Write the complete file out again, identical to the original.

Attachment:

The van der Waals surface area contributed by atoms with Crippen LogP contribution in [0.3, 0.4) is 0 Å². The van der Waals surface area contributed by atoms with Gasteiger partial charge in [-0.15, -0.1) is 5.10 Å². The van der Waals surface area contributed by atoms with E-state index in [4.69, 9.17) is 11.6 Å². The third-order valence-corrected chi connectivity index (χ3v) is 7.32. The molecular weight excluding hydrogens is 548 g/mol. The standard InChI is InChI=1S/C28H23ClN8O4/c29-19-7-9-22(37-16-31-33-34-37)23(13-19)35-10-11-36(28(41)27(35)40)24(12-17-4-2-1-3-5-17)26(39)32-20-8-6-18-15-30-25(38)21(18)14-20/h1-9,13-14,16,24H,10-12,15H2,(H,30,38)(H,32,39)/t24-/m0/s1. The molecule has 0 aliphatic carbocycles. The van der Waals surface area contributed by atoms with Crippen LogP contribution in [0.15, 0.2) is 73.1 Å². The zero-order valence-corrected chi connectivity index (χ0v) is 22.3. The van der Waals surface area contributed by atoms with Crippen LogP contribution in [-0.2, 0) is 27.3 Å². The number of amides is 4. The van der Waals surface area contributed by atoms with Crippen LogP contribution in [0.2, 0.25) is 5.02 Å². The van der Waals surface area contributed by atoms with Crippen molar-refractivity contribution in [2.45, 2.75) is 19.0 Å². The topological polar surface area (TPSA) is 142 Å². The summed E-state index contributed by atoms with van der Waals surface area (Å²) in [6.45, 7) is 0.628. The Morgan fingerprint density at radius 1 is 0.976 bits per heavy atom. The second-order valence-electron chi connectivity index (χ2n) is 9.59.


The van der Waals surface area contributed by atoms with Crippen LogP contribution in [0.3, 0.4) is 0 Å². The van der Waals surface area contributed by atoms with Gasteiger partial charge in [-0.15, -0.1) is 5.10 Å². The van der Waals surface area contributed by atoms with E-state index in [4.69, 9.17) is 11.6 Å². The third-order valence-corrected chi connectivity index (χ3v) is 7.32. The molecular weight excluding hydrogens is 548 g/mol. The standard InChI is InChI=1S/C28H23ClN8O4/c29-19-7-9-22(37-16-31-33-34-37)23(13-19)35-10-11-36(28(41)27(35)40)24(12-17-4-2-1-3-5-17)26(39)32-20-8-6-18-15-30-25(38)21(18)14-20/h1-9,13-14,16,24H,10-12,15H2,(H,30,38)(H,32,39)/t24-/m0/s1. The molecule has 0 aliphatic carbocycles. The van der Waals surface area contributed by atoms with Crippen LogP contribution in [0.15, 0.2) is 73.1 Å². The zero-order valence-corrected chi connectivity index (χ0v) is 22.3. The van der Waals surface area contributed by atoms with Crippen LogP contribution in [-0.2, 0) is 27.3 Å². The number of amides is 4. The van der Waals surface area contributed by atoms with Crippen LogP contribution in [0.2, 0.25) is 5.02 Å². The van der Waals surface area contributed by atoms with Crippen molar-refractivity contribution in [2.45, 2.75) is 19.0 Å². The topological polar surface area (TPSA) is 142 Å². The summed E-state index contributed by atoms with van der Waals surface area (Å²) in [6.45, 7) is 0.628. The Morgan fingerprint density at radius 1 is 0.976 bits per heavy atom. The second-order valence-electron chi connectivity index (χ2n) is 9.59.